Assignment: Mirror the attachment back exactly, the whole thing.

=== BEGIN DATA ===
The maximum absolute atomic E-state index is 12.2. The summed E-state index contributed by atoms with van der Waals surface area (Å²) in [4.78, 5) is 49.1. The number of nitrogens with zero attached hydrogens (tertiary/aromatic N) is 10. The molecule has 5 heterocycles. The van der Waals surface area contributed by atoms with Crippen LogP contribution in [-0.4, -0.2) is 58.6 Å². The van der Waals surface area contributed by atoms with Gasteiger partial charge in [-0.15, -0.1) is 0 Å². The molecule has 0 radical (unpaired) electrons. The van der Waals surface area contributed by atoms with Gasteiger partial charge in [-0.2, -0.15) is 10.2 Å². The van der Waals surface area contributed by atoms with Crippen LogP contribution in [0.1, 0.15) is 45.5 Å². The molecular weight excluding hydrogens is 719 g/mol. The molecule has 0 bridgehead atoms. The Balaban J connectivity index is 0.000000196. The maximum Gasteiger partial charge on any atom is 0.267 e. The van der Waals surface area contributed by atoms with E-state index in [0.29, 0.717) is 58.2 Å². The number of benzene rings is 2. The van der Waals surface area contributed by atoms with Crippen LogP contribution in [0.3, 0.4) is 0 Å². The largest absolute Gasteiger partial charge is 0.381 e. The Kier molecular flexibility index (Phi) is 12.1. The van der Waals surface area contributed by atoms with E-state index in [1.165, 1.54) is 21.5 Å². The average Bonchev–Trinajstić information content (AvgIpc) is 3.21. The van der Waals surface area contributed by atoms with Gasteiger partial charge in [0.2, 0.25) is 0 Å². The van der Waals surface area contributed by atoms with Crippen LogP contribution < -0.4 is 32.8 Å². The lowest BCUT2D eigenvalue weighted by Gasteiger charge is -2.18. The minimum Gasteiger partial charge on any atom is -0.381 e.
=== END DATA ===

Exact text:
The maximum absolute atomic E-state index is 12.2. The summed E-state index contributed by atoms with van der Waals surface area (Å²) in [4.78, 5) is 49.1. The number of nitrogens with zero attached hydrogens (tertiary/aromatic N) is 10. The molecule has 5 heterocycles. The van der Waals surface area contributed by atoms with Crippen LogP contribution in [-0.4, -0.2) is 58.6 Å². The van der Waals surface area contributed by atoms with Gasteiger partial charge in [-0.15, -0.1) is 0 Å². The molecule has 0 radical (unpaired) electrons. The van der Waals surface area contributed by atoms with Gasteiger partial charge in [-0.2, -0.15) is 10.2 Å². The van der Waals surface area contributed by atoms with Crippen LogP contribution in [0.1, 0.15) is 45.5 Å². The molecular weight excluding hydrogens is 719 g/mol. The molecule has 0 bridgehead atoms. The Balaban J connectivity index is 0.000000196. The maximum Gasteiger partial charge on any atom is 0.267 e. The van der Waals surface area contributed by atoms with E-state index in [0.29, 0.717) is 58.2 Å². The number of benzene rings is 2. The van der Waals surface area contributed by atoms with Crippen LogP contribution in [0.3, 0.4) is 0 Å². The largest absolute Gasteiger partial charge is 0.381 e. The Kier molecular flexibility index (Phi) is 12.1. The van der Waals surface area contributed by atoms with E-state index in [1.165, 1.54) is 21.5 Å². The average Bonchev–Trinajstić information content (AvgIpc) is 3.21. The van der Waals surface area contributed by atoms with Gasteiger partial charge in [0.2, 0.25) is 0 Å². The van der Waals surface area contributed by atoms with Crippen LogP contribution < -0.4 is 32.8 Å². The lowest BCUT2D eigenvalue weighted by Gasteiger charge is -2.18. The minimum Gasteiger partial charge on any atom is -0.381 e.